Our President and CEO, Pam Green, penned an Op-Ed in the Cincinnati Business Courier to talk about how individuals with disabilities want – and deserve – to work. And they deserve equitable pay. DEIA efforts are imperative, but they must include those living with disabilities – the third-largest market segment in the United States after Hispanics and African Americans.
Click here to read the original article in the online edition of the Cincinnati Business Courier
Sean Rhorer spent nine years in the army as a combat veteran and did two tours in Afghanistan. Leaving service was a struggle he was unprepared for, and he spent a decade struggling with addiction, incarceration, homelessness and mental illness as a result of undiagnosed PTSD (post-traumatic stress disorder). In 2020, he hit rock bottom when he lost his leg in a motorcycle accident. Sean involuntarily became a member of the only minority group that anyone can join at any time – the disability community. No one, he thought, will hire a guy who is missing his leg.
Today, Sean is the lead job developer for the Easterseals Redwood Military and Veteran Services department working with clients who, like him, are committed to overcoming challenges and connecting to employment. Job developers work daily to attach people to the power of work. They research and maintain job listings, help clients with their career goals, advocate for them with employers and help to identify solutions for barriers from transportation to childcare. This work is critical to Easterseals Redwood’s mission, and it also strengthens our community and economy.
There are many talented people like Sean in Greater Cincinnati and Northern Kentucky who seek employment opportunities that build on their skills and accommodate their disability. Currently, 23% of Easterseals Redwood’s employees have disabilities. The organization also supports nearly 300 people in community employment services.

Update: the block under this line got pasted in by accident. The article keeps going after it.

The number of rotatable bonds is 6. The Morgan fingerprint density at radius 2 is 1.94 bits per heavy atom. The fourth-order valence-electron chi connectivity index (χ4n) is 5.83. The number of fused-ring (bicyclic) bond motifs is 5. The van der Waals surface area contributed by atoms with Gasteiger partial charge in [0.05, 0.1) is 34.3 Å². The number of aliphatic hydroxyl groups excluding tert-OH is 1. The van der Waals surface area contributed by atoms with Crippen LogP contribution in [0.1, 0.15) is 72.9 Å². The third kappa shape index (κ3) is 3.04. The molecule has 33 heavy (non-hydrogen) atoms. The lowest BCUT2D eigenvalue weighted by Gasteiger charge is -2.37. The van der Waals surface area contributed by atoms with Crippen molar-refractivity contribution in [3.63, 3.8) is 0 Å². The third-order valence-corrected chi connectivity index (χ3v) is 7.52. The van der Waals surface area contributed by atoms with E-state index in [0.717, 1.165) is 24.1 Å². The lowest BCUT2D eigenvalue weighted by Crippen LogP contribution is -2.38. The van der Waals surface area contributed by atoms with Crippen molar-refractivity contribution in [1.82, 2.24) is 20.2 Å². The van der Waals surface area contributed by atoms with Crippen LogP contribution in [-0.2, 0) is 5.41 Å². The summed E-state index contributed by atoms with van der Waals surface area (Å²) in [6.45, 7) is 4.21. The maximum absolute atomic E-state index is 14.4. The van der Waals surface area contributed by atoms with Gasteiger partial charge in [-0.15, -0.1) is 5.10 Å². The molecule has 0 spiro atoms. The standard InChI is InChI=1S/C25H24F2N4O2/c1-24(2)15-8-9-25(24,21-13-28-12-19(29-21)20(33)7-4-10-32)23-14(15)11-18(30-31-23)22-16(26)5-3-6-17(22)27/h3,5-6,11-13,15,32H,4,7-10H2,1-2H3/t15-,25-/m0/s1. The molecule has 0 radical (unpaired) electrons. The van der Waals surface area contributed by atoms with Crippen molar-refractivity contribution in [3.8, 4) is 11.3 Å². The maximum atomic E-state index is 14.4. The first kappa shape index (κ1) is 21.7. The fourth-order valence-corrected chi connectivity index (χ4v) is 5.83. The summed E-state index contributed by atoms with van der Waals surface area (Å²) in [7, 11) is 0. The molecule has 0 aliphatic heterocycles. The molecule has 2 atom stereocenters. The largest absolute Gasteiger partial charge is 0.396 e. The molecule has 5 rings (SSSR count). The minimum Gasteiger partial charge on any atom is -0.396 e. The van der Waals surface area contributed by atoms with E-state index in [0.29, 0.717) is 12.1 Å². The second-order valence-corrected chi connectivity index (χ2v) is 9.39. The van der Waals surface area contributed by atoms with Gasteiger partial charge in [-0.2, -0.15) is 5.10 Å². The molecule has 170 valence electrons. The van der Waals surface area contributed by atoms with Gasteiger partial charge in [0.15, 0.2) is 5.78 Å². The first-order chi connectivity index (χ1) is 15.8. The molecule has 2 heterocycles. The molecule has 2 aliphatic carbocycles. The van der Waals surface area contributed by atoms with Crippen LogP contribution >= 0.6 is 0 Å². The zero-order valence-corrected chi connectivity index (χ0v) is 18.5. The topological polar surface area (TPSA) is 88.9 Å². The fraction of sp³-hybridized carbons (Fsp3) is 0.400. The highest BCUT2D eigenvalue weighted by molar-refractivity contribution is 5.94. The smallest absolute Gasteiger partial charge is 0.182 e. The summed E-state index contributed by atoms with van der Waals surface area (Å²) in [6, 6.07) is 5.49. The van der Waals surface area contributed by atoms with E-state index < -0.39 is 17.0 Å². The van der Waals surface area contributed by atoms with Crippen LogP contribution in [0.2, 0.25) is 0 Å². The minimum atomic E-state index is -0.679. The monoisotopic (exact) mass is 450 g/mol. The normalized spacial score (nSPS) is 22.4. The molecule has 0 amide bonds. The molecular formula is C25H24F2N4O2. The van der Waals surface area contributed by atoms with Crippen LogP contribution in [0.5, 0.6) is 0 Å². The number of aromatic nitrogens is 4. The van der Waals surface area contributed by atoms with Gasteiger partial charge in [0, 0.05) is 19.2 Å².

Americans with disabilities are part of the larger diversity, equity, inclusion and accessibility (DEIA) conversation who are often overlooked, have fewer employment opportunities and are paid at much lower rates.
Consider these statistics:
- 61 million adults in America live with a disability.
- According to the U.S. Bureau of Labor Statistics, in 2022, the U.S. jobless rate averaged 3.5%, but the unemployment rate for individuals with a disability was 7.6% – more than double the national average.
- The median earnings for people with disabilities are $10,000 less than people without disabilities.
Individuals with disabilities want – and deserve – to work. And they deserve equitable pay. DEIA efforts are imperative, but they must include those living with disabilities – the third-largest market segment in the United States after Hispanics and African Americans, according to the U.S. Department of Labor’s Office of Disability Employment Policy.
Companies that hire employees with disabilities outperform their competitors with higher shareholder returns and achieve 30% higher profit margins compared to companies that do not include people with disabilities in their DEIA strategies, according to “Getting to Equal: The Disability Inclusion Advantage,” a research report commissioned by the American Association of People with Disabilities and Disability:IN.
Five more reasons to hire people with disabilities:
- They are skilled at adapting to new or difficult situations, making them innovative thinkers and problem solvers.
- They are reliable employees who are consistently rated higher than their non-disabled peers when it comes to absences, punctuality and longer tenures in their positions.
- They have a strong work ethic and can improve staff morale and strengthen teamwork.
- Companies that recruit, hire and retain employees with disabilities report increased productivity, customer loyalty and increased profits.
- Customers will respect the company’s values which directly influences their purchasing decisions.
Easterseals Redwood collaborates with leaders across every industry to create effective strategies and best practices for recruiting, hiring, retaining and advancing people with disabilities. We also provide creative ways and helpful tools for companies to authentically represent and reach this virtually untapped market.
Think of what we can accomplish if all businesses throughout the Tri-State make an effort to hire individuals with disabilities. If just 1% more people with disabilities join the U.S. workforce, the GDP could get a boost of up to $25 billion, according to the aforementioned report.
Imagine that impact.